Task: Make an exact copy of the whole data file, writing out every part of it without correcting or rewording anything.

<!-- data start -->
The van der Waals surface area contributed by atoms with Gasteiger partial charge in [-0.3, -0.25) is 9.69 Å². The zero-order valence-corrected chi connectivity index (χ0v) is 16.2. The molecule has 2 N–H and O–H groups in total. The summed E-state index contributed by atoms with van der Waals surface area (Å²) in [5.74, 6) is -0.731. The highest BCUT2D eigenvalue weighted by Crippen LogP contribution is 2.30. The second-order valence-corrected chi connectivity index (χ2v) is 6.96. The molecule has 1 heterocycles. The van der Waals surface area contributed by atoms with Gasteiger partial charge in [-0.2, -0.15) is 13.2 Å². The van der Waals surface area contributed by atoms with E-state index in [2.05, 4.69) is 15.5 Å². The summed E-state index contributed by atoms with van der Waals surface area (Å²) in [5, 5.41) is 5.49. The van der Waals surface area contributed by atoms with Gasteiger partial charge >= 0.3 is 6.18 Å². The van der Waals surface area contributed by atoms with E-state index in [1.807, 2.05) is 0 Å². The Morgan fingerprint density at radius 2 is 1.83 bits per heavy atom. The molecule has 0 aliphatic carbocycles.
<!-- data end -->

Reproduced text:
The van der Waals surface area contributed by atoms with Gasteiger partial charge in [-0.3, -0.25) is 9.69 Å². The zero-order valence-corrected chi connectivity index (χ0v) is 16.2. The molecule has 2 N–H and O–H groups in total. The summed E-state index contributed by atoms with van der Waals surface area (Å²) in [5.74, 6) is -0.731. The highest BCUT2D eigenvalue weighted by Crippen LogP contribution is 2.30. The second-order valence-corrected chi connectivity index (χ2v) is 6.96. The molecule has 1 heterocycles. The van der Waals surface area contributed by atoms with Gasteiger partial charge in [-0.2, -0.15) is 13.2 Å². The van der Waals surface area contributed by atoms with E-state index in [2.05, 4.69) is 15.5 Å². The summed E-state index contributed by atoms with van der Waals surface area (Å²) in [5, 5.41) is 5.49. The van der Waals surface area contributed by atoms with Gasteiger partial charge >= 0.3 is 6.18 Å². The van der Waals surface area contributed by atoms with E-state index in [1.807, 2.05) is 0 Å². The Morgan fingerprint density at radius 2 is 1.83 bits per heavy atom. The molecule has 0 aliphatic carbocycles.